Preemption Ends Appeal of Dyspeptic Supplement Case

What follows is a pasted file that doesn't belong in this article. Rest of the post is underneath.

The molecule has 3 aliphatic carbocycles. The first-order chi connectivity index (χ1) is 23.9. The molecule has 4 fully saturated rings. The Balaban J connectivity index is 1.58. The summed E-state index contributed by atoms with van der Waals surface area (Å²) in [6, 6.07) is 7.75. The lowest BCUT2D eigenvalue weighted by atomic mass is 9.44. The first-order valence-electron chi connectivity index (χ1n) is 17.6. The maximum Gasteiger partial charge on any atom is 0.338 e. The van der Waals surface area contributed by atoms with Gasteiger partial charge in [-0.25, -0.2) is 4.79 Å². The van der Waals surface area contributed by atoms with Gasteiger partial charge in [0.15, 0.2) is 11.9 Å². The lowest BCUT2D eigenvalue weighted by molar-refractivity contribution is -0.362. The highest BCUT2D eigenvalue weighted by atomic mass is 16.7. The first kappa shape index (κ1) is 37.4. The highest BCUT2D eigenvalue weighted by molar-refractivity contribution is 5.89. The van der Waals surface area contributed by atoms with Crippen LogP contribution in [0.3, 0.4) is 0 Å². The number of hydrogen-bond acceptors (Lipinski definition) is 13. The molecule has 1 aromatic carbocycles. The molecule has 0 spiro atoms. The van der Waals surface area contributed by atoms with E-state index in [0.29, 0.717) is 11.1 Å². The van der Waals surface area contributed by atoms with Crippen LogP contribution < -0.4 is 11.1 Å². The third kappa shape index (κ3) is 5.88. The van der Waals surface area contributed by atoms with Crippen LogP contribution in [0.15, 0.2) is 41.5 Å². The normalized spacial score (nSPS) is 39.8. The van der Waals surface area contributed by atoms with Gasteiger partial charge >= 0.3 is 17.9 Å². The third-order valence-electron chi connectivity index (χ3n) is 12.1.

Litigation attorney Eric Alexander authored an article featured on Drug & Device Law discussing the Dietary Supplement Health and Education Act. Mr. Alexander examines the issues of a variety of consumer fraud cases about FDA-regulated products. He also explains how the plaintiffs complain about a range of food labeling issues that are often quite trivial, like how much air is in a bag of chips or whether a food labeled “organic” meets the plaintiff’s personal standard. In DiCroce v. McNeil Nutritionals, the plaintiff brought a consumer protection suit on behalf of a putative class of Massachusetts purchasers of a well-known enzymatic supplement who were allegedly deceived by its labeling. He concludes with breaking down the case’s decision on if the outcome will help deter plaintiff lawyers from bringing lawsuits predicated on the labeling of FDA-regulated products.